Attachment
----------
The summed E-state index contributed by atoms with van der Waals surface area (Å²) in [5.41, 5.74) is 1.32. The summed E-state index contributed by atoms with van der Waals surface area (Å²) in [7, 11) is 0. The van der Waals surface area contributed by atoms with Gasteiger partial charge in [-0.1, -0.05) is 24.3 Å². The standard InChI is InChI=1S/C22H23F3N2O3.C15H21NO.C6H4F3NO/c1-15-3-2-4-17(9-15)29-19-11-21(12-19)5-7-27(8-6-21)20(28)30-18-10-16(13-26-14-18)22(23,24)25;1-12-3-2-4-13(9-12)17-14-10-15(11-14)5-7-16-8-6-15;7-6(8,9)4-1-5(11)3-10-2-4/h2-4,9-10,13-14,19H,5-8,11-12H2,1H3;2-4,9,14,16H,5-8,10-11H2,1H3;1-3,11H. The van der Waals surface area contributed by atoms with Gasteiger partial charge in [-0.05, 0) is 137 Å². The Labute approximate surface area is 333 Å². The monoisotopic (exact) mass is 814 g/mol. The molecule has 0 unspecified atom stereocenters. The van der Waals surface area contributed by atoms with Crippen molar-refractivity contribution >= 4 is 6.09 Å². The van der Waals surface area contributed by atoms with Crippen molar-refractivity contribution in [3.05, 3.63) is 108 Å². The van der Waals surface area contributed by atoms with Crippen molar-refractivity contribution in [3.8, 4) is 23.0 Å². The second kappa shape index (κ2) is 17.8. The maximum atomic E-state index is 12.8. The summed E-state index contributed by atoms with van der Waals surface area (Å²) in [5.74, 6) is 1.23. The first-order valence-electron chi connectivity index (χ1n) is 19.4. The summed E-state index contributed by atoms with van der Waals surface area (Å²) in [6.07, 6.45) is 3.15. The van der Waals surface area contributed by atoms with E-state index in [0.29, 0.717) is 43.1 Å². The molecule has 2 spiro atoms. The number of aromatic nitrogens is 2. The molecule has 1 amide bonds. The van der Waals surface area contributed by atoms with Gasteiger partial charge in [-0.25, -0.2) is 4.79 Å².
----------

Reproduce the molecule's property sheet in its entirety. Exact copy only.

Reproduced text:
The summed E-state index contributed by atoms with van der Waals surface area (Å²) in [5.41, 5.74) is 1.32. The summed E-state index contributed by atoms with van der Waals surface area (Å²) in [7, 11) is 0. The van der Waals surface area contributed by atoms with Gasteiger partial charge in [-0.1, -0.05) is 24.3 Å². The standard InChI is InChI=1S/C22H23F3N2O3.C15H21NO.C6H4F3NO/c1-15-3-2-4-17(9-15)29-19-11-21(12-19)5-7-27(8-6-21)20(28)30-18-10-16(13-26-14-18)22(23,24)25;1-12-3-2-4-13(9-12)17-14-10-15(11-14)5-7-16-8-6-15;7-6(8,9)4-1-5(11)3-10-2-4/h2-4,9-10,13-14,19H,5-8,11-12H2,1H3;2-4,9,14,16H,5-8,10-11H2,1H3;1-3,11H. The van der Waals surface area contributed by atoms with Gasteiger partial charge in [-0.05, 0) is 137 Å². The Labute approximate surface area is 333 Å². The monoisotopic (exact) mass is 814 g/mol. The molecule has 0 unspecified atom stereocenters. The van der Waals surface area contributed by atoms with Crippen molar-refractivity contribution >= 4 is 6.09 Å². The van der Waals surface area contributed by atoms with Crippen molar-refractivity contribution in [3.05, 3.63) is 108 Å². The van der Waals surface area contributed by atoms with Crippen molar-refractivity contribution in [3.8, 4) is 23.0 Å². The second kappa shape index (κ2) is 17.8. The maximum atomic E-state index is 12.8. The summed E-state index contributed by atoms with van der Waals surface area (Å²) in [5.74, 6) is 1.23. The first-order valence-electron chi connectivity index (χ1n) is 19.4. The summed E-state index contributed by atoms with van der Waals surface area (Å²) in [6.07, 6.45) is 3.15. The van der Waals surface area contributed by atoms with E-state index in [0.29, 0.717) is 43.1 Å². The molecule has 2 spiro atoms. The number of aromatic nitrogens is 2. The molecule has 1 amide bonds. The van der Waals surface area contributed by atoms with Gasteiger partial charge in [-0.25, -0.2) is 4.79 Å².